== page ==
English porcelain comes in three types: hard-paste, soft-paste, and bone china. Bone china is the most well-known and valuable. Collectors should learn to identify and value pieces, and display them safely. Porcelain cabinets are a popular display option.
The three types of porcelain are hard-paste, soft-paste, and bone china. Although English potters produce all three types, England is primarily known for its exquisite bone china. To collect English porcelain, you’ll need to learn how to identify and value the various pieces, and also how to display them safely and beautifully.
Hard clay was first made centuries ago in ancient China from kaolin clay glazed with a feldspar-based solution. Hard pasta dishes are cold to the touch. They rarely have scratches or food stains, but they break or chip very easily. English potters began making hard-paste porcelain in the 1770s.
European potters created soft-paste porcelain around 1700 in an attempt to replicate the imports of hard-paste porcelain from China. This type of porcelain is made from various combinations of white clay and pulverized glass. These pieces scratch easily and are warmer to the touch than hard dough.
Bone china was developed around 1800 by Josiah Spode II in Staffordshire, England, and quickly became the porcelain most identified with England. Bone china is made with white clay, feldspar and burnt bovine bones. It does not break or chip as easily as other types of porcelain. The easiest way to distinguish bone china from any other type is its translucent nature, and if it is held up to a bright light, the light will shine through it.
The value of any piece of English porcelain depends on many factors, including its rarity and condition. Most of the porcelain bears a potter’s mark. A collector can use that mark to learn who made the piece and the time period it was made. This information, along with various qualities such as shape and decoration, help determine the age and rarity of a piece.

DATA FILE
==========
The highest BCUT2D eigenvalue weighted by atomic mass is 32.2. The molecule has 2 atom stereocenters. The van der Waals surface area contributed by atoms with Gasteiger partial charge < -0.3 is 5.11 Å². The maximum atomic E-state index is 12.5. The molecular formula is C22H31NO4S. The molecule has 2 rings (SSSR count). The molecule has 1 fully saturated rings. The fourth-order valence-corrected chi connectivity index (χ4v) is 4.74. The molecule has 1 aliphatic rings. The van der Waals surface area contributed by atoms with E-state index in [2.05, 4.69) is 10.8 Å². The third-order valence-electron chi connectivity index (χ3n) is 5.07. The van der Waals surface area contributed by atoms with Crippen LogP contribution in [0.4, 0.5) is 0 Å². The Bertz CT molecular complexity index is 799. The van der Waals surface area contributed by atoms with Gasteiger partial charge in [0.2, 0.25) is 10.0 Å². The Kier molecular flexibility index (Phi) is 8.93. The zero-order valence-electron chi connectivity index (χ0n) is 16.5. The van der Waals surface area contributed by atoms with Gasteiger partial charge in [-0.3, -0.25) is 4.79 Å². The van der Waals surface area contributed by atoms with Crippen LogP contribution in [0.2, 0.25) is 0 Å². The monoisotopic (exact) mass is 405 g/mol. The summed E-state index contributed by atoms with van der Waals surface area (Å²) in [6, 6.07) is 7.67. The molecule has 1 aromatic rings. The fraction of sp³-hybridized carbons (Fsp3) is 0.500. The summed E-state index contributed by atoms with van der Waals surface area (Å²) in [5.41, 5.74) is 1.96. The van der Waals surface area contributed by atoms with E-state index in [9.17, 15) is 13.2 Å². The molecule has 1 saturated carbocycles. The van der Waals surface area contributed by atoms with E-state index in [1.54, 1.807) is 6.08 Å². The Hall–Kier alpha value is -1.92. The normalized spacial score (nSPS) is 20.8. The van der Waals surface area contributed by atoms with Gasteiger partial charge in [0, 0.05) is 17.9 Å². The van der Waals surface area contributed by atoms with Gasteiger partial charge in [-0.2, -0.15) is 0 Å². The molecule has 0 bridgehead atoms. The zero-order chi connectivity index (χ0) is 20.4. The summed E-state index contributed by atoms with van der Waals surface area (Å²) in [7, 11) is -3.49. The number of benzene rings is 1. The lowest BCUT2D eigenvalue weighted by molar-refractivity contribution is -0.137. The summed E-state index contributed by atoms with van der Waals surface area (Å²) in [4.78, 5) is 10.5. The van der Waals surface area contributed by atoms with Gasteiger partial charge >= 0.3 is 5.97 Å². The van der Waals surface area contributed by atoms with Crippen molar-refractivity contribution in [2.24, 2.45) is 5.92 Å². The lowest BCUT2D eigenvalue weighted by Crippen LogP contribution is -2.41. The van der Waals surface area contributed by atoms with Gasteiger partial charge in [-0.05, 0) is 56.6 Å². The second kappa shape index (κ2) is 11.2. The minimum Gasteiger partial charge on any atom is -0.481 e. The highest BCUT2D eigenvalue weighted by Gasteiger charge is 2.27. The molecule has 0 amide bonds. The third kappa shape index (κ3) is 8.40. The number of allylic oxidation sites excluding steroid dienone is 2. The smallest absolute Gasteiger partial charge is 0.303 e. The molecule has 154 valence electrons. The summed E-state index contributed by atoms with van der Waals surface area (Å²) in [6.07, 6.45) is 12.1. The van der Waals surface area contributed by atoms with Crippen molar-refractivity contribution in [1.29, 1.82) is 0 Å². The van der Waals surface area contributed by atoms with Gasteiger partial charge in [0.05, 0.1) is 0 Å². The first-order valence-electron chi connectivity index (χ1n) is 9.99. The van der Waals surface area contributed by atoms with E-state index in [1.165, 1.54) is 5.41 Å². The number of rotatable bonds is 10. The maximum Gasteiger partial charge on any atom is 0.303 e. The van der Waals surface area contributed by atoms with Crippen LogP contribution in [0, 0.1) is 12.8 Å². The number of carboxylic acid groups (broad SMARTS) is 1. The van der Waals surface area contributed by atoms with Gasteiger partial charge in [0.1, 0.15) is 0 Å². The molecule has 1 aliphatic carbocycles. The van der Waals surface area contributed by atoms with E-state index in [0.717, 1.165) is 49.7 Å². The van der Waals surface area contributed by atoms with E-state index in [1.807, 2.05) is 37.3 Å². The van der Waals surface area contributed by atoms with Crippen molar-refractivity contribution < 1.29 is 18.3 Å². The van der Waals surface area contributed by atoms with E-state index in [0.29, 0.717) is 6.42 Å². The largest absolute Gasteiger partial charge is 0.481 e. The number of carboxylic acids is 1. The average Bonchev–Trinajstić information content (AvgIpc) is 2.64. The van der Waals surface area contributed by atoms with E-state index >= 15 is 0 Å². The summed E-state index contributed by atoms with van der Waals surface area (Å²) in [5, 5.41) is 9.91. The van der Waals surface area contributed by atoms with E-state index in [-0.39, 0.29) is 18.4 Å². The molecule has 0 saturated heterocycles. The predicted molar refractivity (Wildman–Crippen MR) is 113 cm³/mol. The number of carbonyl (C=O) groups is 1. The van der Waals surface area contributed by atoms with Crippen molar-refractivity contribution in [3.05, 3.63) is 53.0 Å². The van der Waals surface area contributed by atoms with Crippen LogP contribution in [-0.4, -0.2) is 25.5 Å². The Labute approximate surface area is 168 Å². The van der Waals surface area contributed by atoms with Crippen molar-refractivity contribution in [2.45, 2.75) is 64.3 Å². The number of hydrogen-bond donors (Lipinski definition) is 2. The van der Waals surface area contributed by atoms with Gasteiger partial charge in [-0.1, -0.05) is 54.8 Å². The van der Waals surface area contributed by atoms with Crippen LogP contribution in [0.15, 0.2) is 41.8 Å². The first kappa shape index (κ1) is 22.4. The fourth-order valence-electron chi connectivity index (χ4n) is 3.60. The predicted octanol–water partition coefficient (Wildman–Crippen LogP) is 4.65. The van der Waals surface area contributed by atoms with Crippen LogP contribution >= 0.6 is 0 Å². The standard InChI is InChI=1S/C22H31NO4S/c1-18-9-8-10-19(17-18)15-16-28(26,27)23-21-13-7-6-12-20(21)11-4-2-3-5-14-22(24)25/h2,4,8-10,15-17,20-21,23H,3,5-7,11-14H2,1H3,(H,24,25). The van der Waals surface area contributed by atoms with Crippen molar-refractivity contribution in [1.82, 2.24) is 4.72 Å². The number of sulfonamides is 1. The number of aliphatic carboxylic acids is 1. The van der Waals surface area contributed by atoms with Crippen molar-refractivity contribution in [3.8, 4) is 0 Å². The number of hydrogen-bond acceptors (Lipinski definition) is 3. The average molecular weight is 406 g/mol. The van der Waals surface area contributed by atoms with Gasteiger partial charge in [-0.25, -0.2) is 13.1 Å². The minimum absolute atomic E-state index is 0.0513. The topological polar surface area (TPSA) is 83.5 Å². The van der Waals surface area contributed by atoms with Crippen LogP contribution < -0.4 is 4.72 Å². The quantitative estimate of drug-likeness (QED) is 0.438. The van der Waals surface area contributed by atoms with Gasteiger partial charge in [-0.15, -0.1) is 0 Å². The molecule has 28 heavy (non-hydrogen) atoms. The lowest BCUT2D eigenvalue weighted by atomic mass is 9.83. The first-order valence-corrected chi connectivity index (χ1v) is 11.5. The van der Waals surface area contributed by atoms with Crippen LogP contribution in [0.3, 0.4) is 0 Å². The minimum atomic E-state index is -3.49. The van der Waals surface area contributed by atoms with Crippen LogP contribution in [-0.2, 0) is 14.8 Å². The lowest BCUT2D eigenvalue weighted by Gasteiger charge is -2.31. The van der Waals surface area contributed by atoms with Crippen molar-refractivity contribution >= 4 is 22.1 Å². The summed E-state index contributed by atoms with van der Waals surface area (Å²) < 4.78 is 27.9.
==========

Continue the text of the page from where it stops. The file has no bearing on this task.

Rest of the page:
English porcelain is available in many places, such as antique stores, specialty dealers, and online databases, but collectors should always personally inspect each piece before purchasing. Defects, such as age-related chips and cracks, lower the value. Some pieces have been repaired using rivets, cement or porcelain filler. While defects and repairs diminish its value, some collectors see them as markers of a piece’s history.
For many collectors, safely displaying their English porcelain is the primary purpose of collecting. A porcelain cabinet is the obvious choice. Having an entire collection in one place can be a very powerful display, especially if the closet is properly lit. The glass doors of a porcelain cabinet protect the porcelain from dust, which is especially important for expensive pieces. Less common display techniques include placing English china on a wall, atop cabinets, using it as a candy dish on a side table, or displaying it over an entryway.